In the example above, if I moved “search engine optimization” from the ‘INCLUDE people who match ONE of the following’ section and put them into ‘Narrow Audience’. The potential reach drops from 2,100,000 people to 250,000.

Facebook Ads 101 | SEJ

You may not always want to narrow your audience this way, but you can weed through some of the excess audience by using this function.

Decide Placement

You can easily leave the ‘Automatic’ box ticked, and Facebook will use their algorithm to choose placement for your ad.

However, in my experience, I’ve noticed when I select my own placements (and leave off placements such as Instagram and Desktop Right Column ads) my cost drops substantially.

Facebook Ads 101 | SEJ

By both narrowing our audience and choosing strategized placement on this ad set, the ad spent at just $0.24 per website click.

Create an Ad

You have two options here.

  1. Create an ad out of a post you’ve already published on your page. If you have a post that has done great organically, chances are it will do well as an ad, too. As Larry Kim says “find your unicorn”—or, your amazing awesome post that everyone loves. (Then figure out what makes it so special so you can do it again!)
  2. Create what is known as a ‘dark post’—or, according to business2community.com, “News Feed style ads that don’t publish to your Timeline or in your fans’ feeds organically.” Dark posts are great because you can make several of them to see what works with your audience and what doesn’t.

If you’re creating a new ad, rather than using an already-published one, Facebook will try to generate images from the link you provide for your post, but you can also upload a single image/video or use the carousel option to include up to five images/videos.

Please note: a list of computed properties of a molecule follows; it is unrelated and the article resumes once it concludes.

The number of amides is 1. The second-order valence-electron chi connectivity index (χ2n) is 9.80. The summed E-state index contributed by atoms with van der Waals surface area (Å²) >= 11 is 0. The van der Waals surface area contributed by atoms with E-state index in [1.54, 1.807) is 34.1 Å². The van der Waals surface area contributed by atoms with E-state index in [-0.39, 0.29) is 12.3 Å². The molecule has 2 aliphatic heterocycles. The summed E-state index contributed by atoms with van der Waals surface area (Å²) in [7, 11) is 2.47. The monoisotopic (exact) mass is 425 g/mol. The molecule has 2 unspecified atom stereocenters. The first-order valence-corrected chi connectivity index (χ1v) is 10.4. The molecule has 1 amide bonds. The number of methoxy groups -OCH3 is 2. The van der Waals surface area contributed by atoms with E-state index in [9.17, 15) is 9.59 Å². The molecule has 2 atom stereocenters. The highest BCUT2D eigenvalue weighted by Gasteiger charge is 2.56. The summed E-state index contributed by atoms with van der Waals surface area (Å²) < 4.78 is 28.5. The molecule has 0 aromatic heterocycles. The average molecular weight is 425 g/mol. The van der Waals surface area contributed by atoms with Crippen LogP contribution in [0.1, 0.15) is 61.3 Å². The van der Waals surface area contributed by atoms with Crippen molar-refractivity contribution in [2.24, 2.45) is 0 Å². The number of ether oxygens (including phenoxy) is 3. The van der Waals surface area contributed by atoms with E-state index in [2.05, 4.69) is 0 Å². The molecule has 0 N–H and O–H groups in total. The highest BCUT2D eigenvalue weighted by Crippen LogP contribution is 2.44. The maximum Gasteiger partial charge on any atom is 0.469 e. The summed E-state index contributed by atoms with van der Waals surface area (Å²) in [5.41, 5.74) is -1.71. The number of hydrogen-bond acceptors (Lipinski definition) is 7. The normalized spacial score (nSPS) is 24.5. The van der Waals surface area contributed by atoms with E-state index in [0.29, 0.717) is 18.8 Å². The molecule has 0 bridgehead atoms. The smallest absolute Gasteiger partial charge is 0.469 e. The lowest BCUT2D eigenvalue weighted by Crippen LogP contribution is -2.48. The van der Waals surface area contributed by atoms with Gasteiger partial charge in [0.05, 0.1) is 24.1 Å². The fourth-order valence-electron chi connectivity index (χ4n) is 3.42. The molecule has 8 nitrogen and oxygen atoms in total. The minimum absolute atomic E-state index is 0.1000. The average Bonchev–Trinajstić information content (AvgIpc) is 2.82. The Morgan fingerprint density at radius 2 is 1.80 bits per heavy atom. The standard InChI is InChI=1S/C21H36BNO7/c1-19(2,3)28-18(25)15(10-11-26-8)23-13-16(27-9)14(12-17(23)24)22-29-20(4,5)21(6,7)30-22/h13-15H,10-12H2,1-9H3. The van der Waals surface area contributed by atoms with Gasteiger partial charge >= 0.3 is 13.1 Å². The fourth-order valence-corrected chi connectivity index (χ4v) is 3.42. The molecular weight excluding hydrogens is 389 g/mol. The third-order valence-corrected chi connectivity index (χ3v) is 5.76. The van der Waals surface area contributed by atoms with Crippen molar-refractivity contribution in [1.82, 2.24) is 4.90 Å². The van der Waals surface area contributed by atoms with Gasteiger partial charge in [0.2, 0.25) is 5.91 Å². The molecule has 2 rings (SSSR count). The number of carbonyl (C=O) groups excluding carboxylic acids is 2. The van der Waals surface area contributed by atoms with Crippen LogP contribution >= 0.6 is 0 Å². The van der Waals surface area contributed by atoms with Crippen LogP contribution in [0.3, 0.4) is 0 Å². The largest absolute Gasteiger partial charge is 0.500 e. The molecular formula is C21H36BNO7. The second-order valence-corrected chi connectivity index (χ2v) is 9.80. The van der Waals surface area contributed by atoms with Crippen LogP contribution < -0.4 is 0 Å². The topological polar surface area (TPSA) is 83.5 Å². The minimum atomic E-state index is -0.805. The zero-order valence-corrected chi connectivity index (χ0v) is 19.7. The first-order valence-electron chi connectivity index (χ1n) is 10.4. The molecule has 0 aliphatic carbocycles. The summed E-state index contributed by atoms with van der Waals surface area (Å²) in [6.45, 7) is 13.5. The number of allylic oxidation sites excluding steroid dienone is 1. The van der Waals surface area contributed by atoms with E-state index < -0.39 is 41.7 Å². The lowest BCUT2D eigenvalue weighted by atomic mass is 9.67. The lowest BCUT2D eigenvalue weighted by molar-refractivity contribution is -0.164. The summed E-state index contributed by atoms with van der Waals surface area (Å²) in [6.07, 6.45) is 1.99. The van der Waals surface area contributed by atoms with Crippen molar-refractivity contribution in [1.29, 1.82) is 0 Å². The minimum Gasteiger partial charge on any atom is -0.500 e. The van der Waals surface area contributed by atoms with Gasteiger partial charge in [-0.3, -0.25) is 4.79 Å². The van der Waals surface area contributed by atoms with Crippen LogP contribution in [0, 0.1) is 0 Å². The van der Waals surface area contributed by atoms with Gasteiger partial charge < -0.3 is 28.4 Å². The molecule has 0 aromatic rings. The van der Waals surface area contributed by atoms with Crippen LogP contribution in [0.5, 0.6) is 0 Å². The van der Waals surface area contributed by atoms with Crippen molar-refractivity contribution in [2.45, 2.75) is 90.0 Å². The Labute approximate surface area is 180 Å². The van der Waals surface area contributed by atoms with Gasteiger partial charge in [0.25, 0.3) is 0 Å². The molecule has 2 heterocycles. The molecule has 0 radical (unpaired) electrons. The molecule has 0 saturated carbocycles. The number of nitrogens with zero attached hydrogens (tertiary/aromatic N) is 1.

Facebook provides image specifications right below your image uploader. They’re there to help. Adhere as closely to them as possible.

Use good images. There’s a lot on Facebook, and a good image is what is going to draw someone to your ad before they read any of your copy.

Now ahead and create your ad!

The best way to get the swing of Facebook Ads is just to jump in and test everything, you’ll start to see what works best for your goals.

Facebook Ads 101 | SEJ

Image Credits

Feature Image: Rawpixel/DepositPhotos.com
In-post Photo: illuland/DepositPhotos.com
All screenshots by Caitlin Rulien. Taken August 2016.

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Caitlin Rulien

Caitlin Rulien

Social Producer at Search Engine Journal

Caitlin is Social Producer for Search Engine Journal and currently a Masters candidate in International Affairs. She can usually be ... [Read full bio]